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How Skype modernized its backend infrastructure using Azure Cosmos DB – Part 3

Using Azure Cosmos DB, Skype replaced three monolithic, geographically isolated data stores with a single, globally distributed user data service that delivers better throughput, lower latencies, and improved availability.

This is a three-part blog post series about how organizations are using Azure Cosmos DB to meet real world needs, and the difference it’s making to them. In part 1, we explored the challenges Skype faced that led them to take action. In part 2, we examined how Skype implemented Azure Cosmos DB to modernize its backend infrastructure. In this post (part 3 of 3), we cover the outcomes resulting from those efforts.

Note: Comments in italics/parenthesis are the author’s.

The outcomes

Improved throughout, latency, scalability, and more

Using Azure Cosmos DB, Skype replaced three monolithic, geographically isolated data stores with a single, globally distributed user data service that delivers better throughput, lower latencies, and improved availability. The new PCS service can elastically scale on demand to handle to handle future growth, and gives the Skype team ownership of its data without the burden of maintaining its own infrastructure—all at less than half what it cost to maintain the old PCS system. Development of the solution was fast and straightforward thanks to the extensive functionality provided by Azure Cosmos DB and the fact that it’s a fully-hosted service.

Better throughout and lower latencies

Compared to the old solution, the new PCS service is delivering improved throughput and lower latency—in turn enabling the Skype team to easily meet all its SLAs. “Easy geographic distribution, as enabled by Azure Cosmos DB, was a key enabler in making all this possible,” says Kaduk. “For example, by enabling us to put data closer to where its users are, in Europe, we’ve been able to significantly reduce the time required for the permission service that’s used to setup a call—and meet our overall one-second SLA for that task.”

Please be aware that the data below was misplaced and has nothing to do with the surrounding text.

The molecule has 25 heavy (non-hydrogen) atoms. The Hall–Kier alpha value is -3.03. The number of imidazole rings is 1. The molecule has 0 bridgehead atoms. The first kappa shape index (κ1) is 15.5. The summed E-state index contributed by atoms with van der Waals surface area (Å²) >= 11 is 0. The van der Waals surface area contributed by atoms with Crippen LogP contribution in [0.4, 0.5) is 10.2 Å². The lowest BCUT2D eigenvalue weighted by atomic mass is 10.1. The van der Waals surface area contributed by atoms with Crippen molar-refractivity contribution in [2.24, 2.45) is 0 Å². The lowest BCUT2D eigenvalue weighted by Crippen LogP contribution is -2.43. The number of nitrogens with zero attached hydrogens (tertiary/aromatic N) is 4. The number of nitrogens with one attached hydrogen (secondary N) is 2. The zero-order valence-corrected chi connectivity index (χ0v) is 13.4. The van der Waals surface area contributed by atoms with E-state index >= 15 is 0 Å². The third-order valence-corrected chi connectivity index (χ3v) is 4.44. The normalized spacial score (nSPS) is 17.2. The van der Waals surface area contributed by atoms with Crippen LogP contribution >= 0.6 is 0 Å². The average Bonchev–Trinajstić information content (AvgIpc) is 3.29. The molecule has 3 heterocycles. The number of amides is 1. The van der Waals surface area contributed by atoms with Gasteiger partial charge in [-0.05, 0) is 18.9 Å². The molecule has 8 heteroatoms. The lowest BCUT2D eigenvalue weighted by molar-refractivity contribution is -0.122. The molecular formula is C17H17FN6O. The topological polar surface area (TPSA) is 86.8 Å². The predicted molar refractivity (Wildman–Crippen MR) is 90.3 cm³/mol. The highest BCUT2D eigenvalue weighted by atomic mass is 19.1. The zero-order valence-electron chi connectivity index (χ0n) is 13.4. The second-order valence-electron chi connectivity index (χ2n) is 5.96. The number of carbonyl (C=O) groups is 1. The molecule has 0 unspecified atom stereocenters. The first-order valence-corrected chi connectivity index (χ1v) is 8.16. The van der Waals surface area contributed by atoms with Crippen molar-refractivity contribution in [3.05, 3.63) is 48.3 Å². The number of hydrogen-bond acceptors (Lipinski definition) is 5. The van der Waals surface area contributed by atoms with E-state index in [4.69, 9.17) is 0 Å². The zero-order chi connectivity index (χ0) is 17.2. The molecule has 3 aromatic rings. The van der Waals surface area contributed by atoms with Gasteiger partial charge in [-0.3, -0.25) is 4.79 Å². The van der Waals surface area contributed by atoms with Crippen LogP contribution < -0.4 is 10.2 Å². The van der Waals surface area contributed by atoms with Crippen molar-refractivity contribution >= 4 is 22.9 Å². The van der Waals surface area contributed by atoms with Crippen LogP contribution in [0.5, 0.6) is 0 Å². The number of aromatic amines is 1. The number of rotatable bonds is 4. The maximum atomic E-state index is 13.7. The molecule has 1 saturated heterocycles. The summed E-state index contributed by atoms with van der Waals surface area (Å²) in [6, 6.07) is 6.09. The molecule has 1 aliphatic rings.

Higher availability

The new PCS service is supporting its workload without timeouts, deadlocks, or quality-of-service degradation—meaning that users are no longer inconvenienced with bad data or having to wait. And because the service runs on Azure Cosmos DB, the Skype team no longer needs to worry about the availability of the underlying infrastructure upon which its new PCS service runs. 

“Azure Cosmos DB provides a 99.999 percent read availability SLA for all multiregion accounts, with built-in helps protect against the unlikely event of a regional outage,” says Kaduk. “We can prioritize failover order for our multiregion accounts and can even manually trigger failover to test the end-to-end availability of our app—all with guaranteed zero data-loss.”

Elastic scalability

With Azure Cosmos DB, the Skype team can independently and elastically scale storage and throughput at any time, across the globe. All physical partition management required to scale is fully managed by Azure Cosmos DB and is transparent to the Skype team. Azure Cosmos DB handles the distribution of data across physical and logical partitions and the routing of query requests to the right partition—all without compromising availability, consistency, latency, or throughput. All this enables the team to pay for only the storage and throughput it needs today, and to avoid having to invest any time, energy, or money in spare capacity before it’s needed.

“The ability of Azure Cosmos DB to scale is obvious,” says Kaduk. “We planned for 100 terabytes of data 18 months ago and are already at 140 terabytes, with no major issues handling that growth.

Full ownership of data – with zero maintenance and administration

Because Azure Cosmos DB is a fully managed Microsoft Azure service, the Skype team doesn’t need to worry about day-to-day administration, deploy and configure software, or deal with upgrades. Every database is automatically backed up, protected against regional failures, and encrypted, so you the team doesn’t need to worry about those things either—leaving it with more time to focus on delivering new customer value.